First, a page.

Review: Live action remake enhances classic tale


Disney Studios

Released on March 17, Disney's new live action 'Beauty and the Beast' has a strong attention to detail and follows the original, animated plot line well.

Nicole Genrich, Staff Reporter

Disney’s live action “Beauty and the Beast” brings animated magic to life through an in-depth transformation of the story that is indeed a “tale as old as time.”

This acclaimed, Oscar-winning story was carefully crafted into something even more amazing. The film includes details from the animated movie while adding more extended backstory elements, further developing the character arcs of Pappa, Belle’s mother, and the Beast. These embellishments flowed beautifully with the previous Disney film and just enhanced the complexity of the story.

The movie starts with the backstory of the prince and his cruel-heartedness that turns him into the Beast. This scene does not capture the French background entirely but does establish the European Renaissance period exceptionally well through the music, castle details, and costumes. Although the transitions between scenes were not seamless, they were sufficient enough to keep the plot progressing.

Emma Watson portrays Belle very similarly to the original tale but adds more character depth in the young feminist we all have come to love and know. However, the auto-tuning over Emma Watson’s voice was disappointing, because it was apparent in the musical numbers that it was not her natural voice.

It was intriguing to see additional songs “Evermore,” “Days in the Sun,” and “How Does a Moment Last Forever” added to the score that helped the story progress. However I could not help but be disappointed that the song in the original film “Human Again” was not included.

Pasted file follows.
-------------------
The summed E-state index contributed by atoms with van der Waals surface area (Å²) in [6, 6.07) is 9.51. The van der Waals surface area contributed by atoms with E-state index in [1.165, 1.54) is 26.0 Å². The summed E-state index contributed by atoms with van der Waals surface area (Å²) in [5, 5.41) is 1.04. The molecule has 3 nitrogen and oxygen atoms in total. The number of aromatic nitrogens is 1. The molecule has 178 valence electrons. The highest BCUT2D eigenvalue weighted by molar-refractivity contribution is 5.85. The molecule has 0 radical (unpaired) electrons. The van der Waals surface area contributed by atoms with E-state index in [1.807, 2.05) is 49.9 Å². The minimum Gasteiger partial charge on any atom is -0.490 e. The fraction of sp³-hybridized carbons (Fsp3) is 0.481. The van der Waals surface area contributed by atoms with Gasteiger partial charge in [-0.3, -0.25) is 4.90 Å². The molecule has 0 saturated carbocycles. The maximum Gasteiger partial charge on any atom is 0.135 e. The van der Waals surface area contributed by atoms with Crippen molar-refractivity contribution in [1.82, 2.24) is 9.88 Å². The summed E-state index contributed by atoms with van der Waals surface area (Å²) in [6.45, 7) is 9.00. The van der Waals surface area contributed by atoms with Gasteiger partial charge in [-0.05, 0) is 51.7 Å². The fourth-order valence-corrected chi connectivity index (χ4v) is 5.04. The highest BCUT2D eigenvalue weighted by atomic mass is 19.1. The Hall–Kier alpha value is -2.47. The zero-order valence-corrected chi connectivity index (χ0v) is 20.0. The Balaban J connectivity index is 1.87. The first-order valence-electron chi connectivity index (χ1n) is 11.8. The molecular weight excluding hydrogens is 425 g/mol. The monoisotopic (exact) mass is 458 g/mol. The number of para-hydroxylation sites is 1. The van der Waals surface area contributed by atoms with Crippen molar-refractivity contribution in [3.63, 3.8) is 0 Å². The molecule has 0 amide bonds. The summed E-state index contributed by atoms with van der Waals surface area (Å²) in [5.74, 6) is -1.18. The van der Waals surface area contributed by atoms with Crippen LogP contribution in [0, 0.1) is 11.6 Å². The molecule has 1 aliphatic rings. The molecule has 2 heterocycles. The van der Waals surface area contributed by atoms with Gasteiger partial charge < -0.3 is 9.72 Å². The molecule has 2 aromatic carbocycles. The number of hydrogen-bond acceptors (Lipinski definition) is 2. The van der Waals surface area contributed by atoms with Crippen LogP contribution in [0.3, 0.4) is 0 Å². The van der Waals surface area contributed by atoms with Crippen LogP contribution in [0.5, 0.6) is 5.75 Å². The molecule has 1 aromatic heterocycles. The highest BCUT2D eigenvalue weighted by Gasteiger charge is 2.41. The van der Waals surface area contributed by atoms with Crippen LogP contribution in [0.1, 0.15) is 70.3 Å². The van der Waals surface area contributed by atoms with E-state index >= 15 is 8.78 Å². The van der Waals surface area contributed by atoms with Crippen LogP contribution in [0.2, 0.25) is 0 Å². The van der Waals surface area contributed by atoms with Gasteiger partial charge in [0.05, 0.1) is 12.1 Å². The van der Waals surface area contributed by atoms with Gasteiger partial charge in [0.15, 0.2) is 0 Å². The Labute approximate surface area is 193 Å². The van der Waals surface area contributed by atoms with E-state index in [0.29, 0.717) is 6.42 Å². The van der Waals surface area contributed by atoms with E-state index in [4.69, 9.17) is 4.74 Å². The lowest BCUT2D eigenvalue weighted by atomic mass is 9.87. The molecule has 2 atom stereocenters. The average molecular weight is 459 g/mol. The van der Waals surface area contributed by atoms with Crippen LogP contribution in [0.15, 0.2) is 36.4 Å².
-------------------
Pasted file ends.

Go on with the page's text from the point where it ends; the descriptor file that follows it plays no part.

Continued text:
Special effects across the board were done with careful execution and resulted in a beautiful end product which really made the antique, personified castle objects showcase the personalities of the people trapped inside. Mrs. Potts, played by Emma Thompson, made a wonderful leader of this ensemble, and filled the audience with an appreciation for motherly love.

Gaston, portrayed by Luke Evans, did an excellent job in his vocal number “Gaston” and in attempting to win over Belle, but the character was ultimately outshined by LeFou, played by Josh Gad. LeFou added hysterical moments that really enhanced his goofy character from the animated movie. There were several moments where a specific acting choice he made had the audience laughing out loud.

Compared to the 2015 live action “Cinderella,” “Beauty and the Beast” takes the spotlight. Although I enjoyed the live action “Cinderella,” “Beauty and the Beast” was better overall due to the casting, special effects, attention to detail, screenwriting and costumes. In “Cinderella,” Lily James did not make specific enough acting choices that enhanced the character of “Cinderella” but rather kept her a 2D character, while Emma Watson added a stronger-willed stubbornness to Belle. “Beauty and the Beast” also had many more special effects in scenes that translated very well on screen that made the unanimated objects real, and contributed to the plot. However, in “Cinderella,” the special effects were used during the transformation scene, but did not carry the same impact throughout.

Overall, “Beauty and the Beast” was greatly enhanced by the actors who brought these once- animated characters to become real, believable people. The stylistic choices that were made by the special effects, costumes, lighting, and music teams came together to create a beautiful, enjoyable product.